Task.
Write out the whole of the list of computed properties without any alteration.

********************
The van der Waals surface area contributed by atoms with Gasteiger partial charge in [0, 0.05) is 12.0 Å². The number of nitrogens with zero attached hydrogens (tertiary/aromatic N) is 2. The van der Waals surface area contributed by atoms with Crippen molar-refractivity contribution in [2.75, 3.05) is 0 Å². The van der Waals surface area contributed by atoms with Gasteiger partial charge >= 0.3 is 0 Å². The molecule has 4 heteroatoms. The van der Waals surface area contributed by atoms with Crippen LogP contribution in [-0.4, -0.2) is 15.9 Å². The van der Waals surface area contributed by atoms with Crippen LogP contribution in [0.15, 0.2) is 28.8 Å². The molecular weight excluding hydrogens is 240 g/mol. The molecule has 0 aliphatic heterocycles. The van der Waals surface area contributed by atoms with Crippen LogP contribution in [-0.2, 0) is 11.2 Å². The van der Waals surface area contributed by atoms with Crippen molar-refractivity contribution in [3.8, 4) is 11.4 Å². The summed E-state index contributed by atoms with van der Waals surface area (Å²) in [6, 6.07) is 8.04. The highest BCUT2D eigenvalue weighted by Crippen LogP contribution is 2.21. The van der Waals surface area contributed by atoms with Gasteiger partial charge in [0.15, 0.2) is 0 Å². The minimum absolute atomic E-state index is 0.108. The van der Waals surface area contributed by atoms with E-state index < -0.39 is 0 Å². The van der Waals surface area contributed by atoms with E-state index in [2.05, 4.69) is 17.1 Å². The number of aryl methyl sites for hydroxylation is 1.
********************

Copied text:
The van der Waals surface area contributed by atoms with Gasteiger partial charge in [0, 0.05) is 12.0 Å². The number of nitrogens with zero attached hydrogens (tertiary/aromatic N) is 2. The van der Waals surface area contributed by atoms with Crippen molar-refractivity contribution in [2.75, 3.05) is 0 Å². The van der Waals surface area contributed by atoms with Gasteiger partial charge >= 0.3 is 0 Å². The molecule has 4 heteroatoms. The van der Waals surface area contributed by atoms with Crippen LogP contribution in [-0.4, -0.2) is 15.9 Å². The van der Waals surface area contributed by atoms with Crippen LogP contribution in [0.15, 0.2) is 28.8 Å². The molecular weight excluding hydrogens is 240 g/mol. The molecule has 0 aliphatic heterocycles. The van der Waals surface area contributed by atoms with Crippen LogP contribution in [-0.2, 0) is 11.2 Å². The van der Waals surface area contributed by atoms with Crippen molar-refractivity contribution in [3.8, 4) is 11.4 Å². The summed E-state index contributed by atoms with van der Waals surface area (Å²) in [6, 6.07) is 8.04. The highest BCUT2D eigenvalue weighted by Crippen LogP contribution is 2.21. The van der Waals surface area contributed by atoms with Gasteiger partial charge in [0.15, 0.2) is 0 Å². The minimum absolute atomic E-state index is 0.108. The van der Waals surface area contributed by atoms with E-state index < -0.39 is 0 Å². The van der Waals surface area contributed by atoms with E-state index in [2.05, 4.69) is 17.1 Å². The number of aryl methyl sites for hydroxylation is 1.